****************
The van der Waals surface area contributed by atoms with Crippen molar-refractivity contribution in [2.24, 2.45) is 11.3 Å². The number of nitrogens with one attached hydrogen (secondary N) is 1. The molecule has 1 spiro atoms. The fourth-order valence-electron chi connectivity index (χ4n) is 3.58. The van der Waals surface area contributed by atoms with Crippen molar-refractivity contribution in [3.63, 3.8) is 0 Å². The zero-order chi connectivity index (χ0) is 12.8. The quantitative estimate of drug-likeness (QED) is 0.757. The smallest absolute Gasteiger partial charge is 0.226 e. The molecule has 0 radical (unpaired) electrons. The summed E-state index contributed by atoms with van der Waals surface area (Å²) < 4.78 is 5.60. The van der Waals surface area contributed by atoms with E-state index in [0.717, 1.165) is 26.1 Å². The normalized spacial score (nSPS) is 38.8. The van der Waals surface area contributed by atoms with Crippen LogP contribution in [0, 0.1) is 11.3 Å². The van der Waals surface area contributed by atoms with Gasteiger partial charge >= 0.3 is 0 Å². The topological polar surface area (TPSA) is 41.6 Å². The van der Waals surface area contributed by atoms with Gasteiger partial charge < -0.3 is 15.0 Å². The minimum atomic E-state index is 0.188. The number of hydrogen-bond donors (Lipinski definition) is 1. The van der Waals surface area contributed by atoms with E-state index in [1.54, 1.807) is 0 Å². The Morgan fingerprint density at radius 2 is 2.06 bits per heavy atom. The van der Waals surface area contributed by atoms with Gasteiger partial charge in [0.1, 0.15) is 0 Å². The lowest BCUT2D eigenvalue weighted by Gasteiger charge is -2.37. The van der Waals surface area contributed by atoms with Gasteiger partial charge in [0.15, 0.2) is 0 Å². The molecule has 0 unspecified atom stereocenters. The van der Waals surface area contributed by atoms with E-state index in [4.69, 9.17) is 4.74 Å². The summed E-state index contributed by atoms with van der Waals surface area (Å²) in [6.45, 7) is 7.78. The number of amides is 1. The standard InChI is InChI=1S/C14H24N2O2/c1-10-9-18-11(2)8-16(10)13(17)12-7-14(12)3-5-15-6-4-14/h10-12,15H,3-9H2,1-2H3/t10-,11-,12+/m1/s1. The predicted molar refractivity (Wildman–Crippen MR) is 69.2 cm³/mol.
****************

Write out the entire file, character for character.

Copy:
The van der Waals surface area contributed by atoms with Crippen molar-refractivity contribution in [2.24, 2.45) is 11.3 Å². The number of nitrogens with one attached hydrogen (secondary N) is 1. The molecule has 1 spiro atoms. The fourth-order valence-electron chi connectivity index (χ4n) is 3.58. The van der Waals surface area contributed by atoms with Crippen molar-refractivity contribution in [3.63, 3.8) is 0 Å². The zero-order chi connectivity index (χ0) is 12.8. The quantitative estimate of drug-likeness (QED) is 0.757. The smallest absolute Gasteiger partial charge is 0.226 e. The molecule has 0 radical (unpaired) electrons. The summed E-state index contributed by atoms with van der Waals surface area (Å²) < 4.78 is 5.60. The van der Waals surface area contributed by atoms with E-state index in [0.717, 1.165) is 26.1 Å². The normalized spacial score (nSPS) is 38.8. The van der Waals surface area contributed by atoms with Crippen LogP contribution in [0, 0.1) is 11.3 Å². The van der Waals surface area contributed by atoms with Gasteiger partial charge >= 0.3 is 0 Å². The topological polar surface area (TPSA) is 41.6 Å². The van der Waals surface area contributed by atoms with Gasteiger partial charge < -0.3 is 15.0 Å². The minimum atomic E-state index is 0.188. The number of hydrogen-bond donors (Lipinski definition) is 1. The van der Waals surface area contributed by atoms with E-state index in [1.54, 1.807) is 0 Å². The Morgan fingerprint density at radius 2 is 2.06 bits per heavy atom. The van der Waals surface area contributed by atoms with Gasteiger partial charge in [0.1, 0.15) is 0 Å². The lowest BCUT2D eigenvalue weighted by Gasteiger charge is -2.37. The van der Waals surface area contributed by atoms with Gasteiger partial charge in [0.15, 0.2) is 0 Å². The molecule has 0 unspecified atom stereocenters. The van der Waals surface area contributed by atoms with E-state index in [4.69, 9.17) is 4.74 Å². The summed E-state index contributed by atoms with van der Waals surface area (Å²) in [6.45, 7) is 7.78. The number of amides is 1. The standard InChI is InChI=1S/C14H24N2O2/c1-10-9-18-11(2)8-16(10)13(17)12-7-14(12)3-5-15-6-4-14/h10-12,15H,3-9H2,1-2H3/t10-,11-,12+/m1/s1. The predicted molar refractivity (Wildman–Crippen MR) is 69.2 cm³/mol.